You are here

Archived Content

In an effort to keep DHS.gov current, the archive contains outdated information that may not reflect current policy or programs.

Harnessing Our Labs

The DHS S&T Office of National Labs (ONL) is an essential player in helping S&T harness resources, move from the planning stage to action and address needs with science and technology solutions when emergent threats, natural disasters and acts of terror occur. ONL connects DHS, Department of Energy (DOE) and other government laboratories and sites and helps identify where high-performing research, developmental testing and science should occur to support the DHS mission. ONL also identifies research programs at the DOE laboratories that may accelerate the delivery of technology solutions and solve immediate problems.

Harnessing a Network of Laboratories Built to Meet Tomorrow’s Homeland Security Challenges

By managing partnerships and aligning work across S&T, DHS components and the DOE laboratories, ONL makes skillful use of its resources to ensure capabilities are employed in the most efficient and effective manner. ONL also addresses multi-disciplinary and crosscutting technology challenges including:

  • Big data and its impact on the DHS mission space
  • Response and recovery from a radiological/nuclear accident or incident
  • Forward-looking studies to enable DHS to better understand the future state of technologies
  • Impact of severe weather events on the electrical grid and other critical infrastructure
  • Cybersecurity and its impact on the Homeland Security Enterprise

DHS Laboratory Complex Facilities

Our five DHS laboratories provide specialized technical expertise and world-class research facilities with diverse capability portfolios to DHS and other partners.

Future DHS Laboratory Complex Facility

DOE National Laboratories Operated as Federally Funded Research and Development Centers

We Identify Efficiencies in Delivering Lab Capabilities That Meet Mission Requirements

We have unique interdisciplinary knowledge of the DOE national laboratory capabilities relevant to the homeland security community and effectively manage use of these capabilities in tandem with our own DHS laboratories to adapt the right technologies to mission requirements and inform investment decisions. Known as “technology foraging,” these efforts help maximize DHS’s return on investment by making effective use of assets and prior investments to minimize costs while accelerating the use of mission-required technologies.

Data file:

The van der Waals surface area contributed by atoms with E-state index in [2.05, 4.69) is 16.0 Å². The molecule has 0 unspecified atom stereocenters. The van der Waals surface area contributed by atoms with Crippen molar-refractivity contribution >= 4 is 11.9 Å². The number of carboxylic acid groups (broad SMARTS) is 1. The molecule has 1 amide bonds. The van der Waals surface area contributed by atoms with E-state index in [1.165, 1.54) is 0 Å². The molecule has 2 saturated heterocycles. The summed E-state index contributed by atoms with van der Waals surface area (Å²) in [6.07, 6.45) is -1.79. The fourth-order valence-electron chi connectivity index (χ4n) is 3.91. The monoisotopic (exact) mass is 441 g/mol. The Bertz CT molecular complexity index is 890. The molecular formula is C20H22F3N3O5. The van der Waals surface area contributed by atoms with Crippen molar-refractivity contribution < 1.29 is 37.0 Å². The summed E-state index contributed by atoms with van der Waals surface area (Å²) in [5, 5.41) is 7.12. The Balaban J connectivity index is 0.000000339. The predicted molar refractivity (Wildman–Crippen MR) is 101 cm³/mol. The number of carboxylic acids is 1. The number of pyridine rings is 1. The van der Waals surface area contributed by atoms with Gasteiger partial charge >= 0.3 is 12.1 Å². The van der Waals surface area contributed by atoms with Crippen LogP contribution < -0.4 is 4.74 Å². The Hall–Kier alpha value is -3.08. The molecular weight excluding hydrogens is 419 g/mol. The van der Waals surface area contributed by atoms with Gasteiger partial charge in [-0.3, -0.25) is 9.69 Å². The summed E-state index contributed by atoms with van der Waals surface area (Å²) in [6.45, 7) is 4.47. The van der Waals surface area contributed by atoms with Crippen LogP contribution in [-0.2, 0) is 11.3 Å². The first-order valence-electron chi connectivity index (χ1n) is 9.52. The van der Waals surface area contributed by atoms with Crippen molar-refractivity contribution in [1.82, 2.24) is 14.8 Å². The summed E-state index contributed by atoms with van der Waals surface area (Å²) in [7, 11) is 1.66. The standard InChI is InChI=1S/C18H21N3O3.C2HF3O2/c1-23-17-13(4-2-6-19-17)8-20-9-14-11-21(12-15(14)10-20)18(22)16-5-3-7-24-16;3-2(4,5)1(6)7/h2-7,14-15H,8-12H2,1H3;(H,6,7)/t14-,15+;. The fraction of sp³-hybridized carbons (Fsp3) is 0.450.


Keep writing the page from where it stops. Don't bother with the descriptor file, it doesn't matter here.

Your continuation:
We Enlist Partners and Pool Knowledge, Science and Technology to Solve Problems

With ONL’s management and oversight, America’s laboratories help the homeland security community convert technologies, research and knowledge to operational status through the development of cooperative research and development agreements (CRADAs), patents, publications and other means. The DHS laboratories use CRADAs to establish partnerships with industry, academia and others to transfer technology to the commercial sector for wide use in chemical and biological defense, first responder technologies and transportation security.

Coordinating Capabilities to Address Emergent Homeland Security Needs

In response to a terrorist’s attempt to detonate a concealed explosive on a flight near Detroit, Michigan, the federal government needed the means to quickly understand and act upon emergent threats like the “underwear bomb.” S&T, through ONL, established the Aviation Security Enhancement Partnership, an effort that focused on accelerating technology solutions for aviation security using DHS and DOE lab resources. This partnership was a catalyst for homeland security solutions that we see at airports today like Advanced Imaging Technology, Explosives Trace Detection, Advanced Technology X-ray systems, and Bottled Liquid Scanners.

Partnering to Align Laboratories with America’s National and Homeland Security Needs

The Mission Executive Council (MEC) is a mission-aligned model for effective interagency coordination. In July 2010, agency heads from DOE, DHS and the Department of Defense, as well as the Director of National Intelligence established the MEC based on shared recognition that there is a need to maintain capabilities critical to the work of agencies that carry out America’s national and homeland security missions. Its partnering agencies share a long-term interest in preserving a wide range of science, technology and engineering capabilities necessary to meet new and diverse national security threats and challenges. ONL’s Utilization Branch offers direct support to the MEC by providing a senior-level forum where DHS leadership can engage DOE leadership and member organizations while fostering a better understanding of DHS’s long-term needs.

Last Published Date: November 3, 2014

Was this page helpful?

This page was not helpful because the content:
Back to Top